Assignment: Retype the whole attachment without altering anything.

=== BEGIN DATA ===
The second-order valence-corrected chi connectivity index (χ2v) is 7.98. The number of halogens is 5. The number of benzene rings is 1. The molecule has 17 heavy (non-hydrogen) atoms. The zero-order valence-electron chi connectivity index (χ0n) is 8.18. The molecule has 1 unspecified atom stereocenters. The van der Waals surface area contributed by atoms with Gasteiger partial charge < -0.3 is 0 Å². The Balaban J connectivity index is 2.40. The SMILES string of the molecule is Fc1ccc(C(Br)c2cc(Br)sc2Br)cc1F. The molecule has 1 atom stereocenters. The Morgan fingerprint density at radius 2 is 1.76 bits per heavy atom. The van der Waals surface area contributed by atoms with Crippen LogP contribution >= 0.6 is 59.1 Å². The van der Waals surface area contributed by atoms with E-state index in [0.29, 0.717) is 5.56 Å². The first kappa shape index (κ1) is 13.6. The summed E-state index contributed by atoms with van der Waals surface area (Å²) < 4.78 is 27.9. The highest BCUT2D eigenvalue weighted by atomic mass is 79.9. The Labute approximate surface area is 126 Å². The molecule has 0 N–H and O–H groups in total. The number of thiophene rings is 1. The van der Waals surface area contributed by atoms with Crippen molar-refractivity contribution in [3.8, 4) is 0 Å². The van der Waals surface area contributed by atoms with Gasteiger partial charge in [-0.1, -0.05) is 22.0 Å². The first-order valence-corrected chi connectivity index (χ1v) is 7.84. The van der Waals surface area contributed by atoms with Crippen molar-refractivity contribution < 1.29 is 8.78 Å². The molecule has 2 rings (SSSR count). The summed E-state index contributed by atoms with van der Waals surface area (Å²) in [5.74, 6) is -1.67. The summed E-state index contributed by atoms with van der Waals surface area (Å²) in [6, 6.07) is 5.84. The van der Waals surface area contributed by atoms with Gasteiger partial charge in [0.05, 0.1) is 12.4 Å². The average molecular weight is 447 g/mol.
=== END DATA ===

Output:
The second-order valence-corrected chi connectivity index (χ2v) is 7.98. The number of halogens is 5. The number of benzene rings is 1. The molecule has 17 heavy (non-hydrogen) atoms. The zero-order valence-electron chi connectivity index (χ0n) is 8.18. The molecule has 1 unspecified atom stereocenters. The van der Waals surface area contributed by atoms with Gasteiger partial charge < -0.3 is 0 Å². The Balaban J connectivity index is 2.40. The SMILES string of the molecule is Fc1ccc(C(Br)c2cc(Br)sc2Br)cc1F. The molecule has 1 atom stereocenters. The Morgan fingerprint density at radius 2 is 1.76 bits per heavy atom. The van der Waals surface area contributed by atoms with Crippen LogP contribution >= 0.6 is 59.1 Å². The van der Waals surface area contributed by atoms with E-state index in [0.29, 0.717) is 5.56 Å². The first kappa shape index (κ1) is 13.6. The summed E-state index contributed by atoms with van der Waals surface area (Å²) < 4.78 is 27.9. The highest BCUT2D eigenvalue weighted by atomic mass is 79.9. The Labute approximate surface area is 126 Å². The molecule has 0 N–H and O–H groups in total. The number of thiophene rings is 1. The van der Waals surface area contributed by atoms with Crippen molar-refractivity contribution in [3.8, 4) is 0 Å². The van der Waals surface area contributed by atoms with Gasteiger partial charge in [-0.1, -0.05) is 22.0 Å². The first-order valence-corrected chi connectivity index (χ1v) is 7.84. The van der Waals surface area contributed by atoms with Crippen molar-refractivity contribution < 1.29 is 8.78 Å². The molecule has 2 rings (SSSR count). The summed E-state index contributed by atoms with van der Waals surface area (Å²) in [5.74, 6) is -1.67. The summed E-state index contributed by atoms with van der Waals surface area (Å²) in [6, 6.07) is 5.84. The van der Waals surface area contributed by atoms with Gasteiger partial charge in [0.05, 0.1) is 12.4 Å². The average molecular weight is 447 g/mol.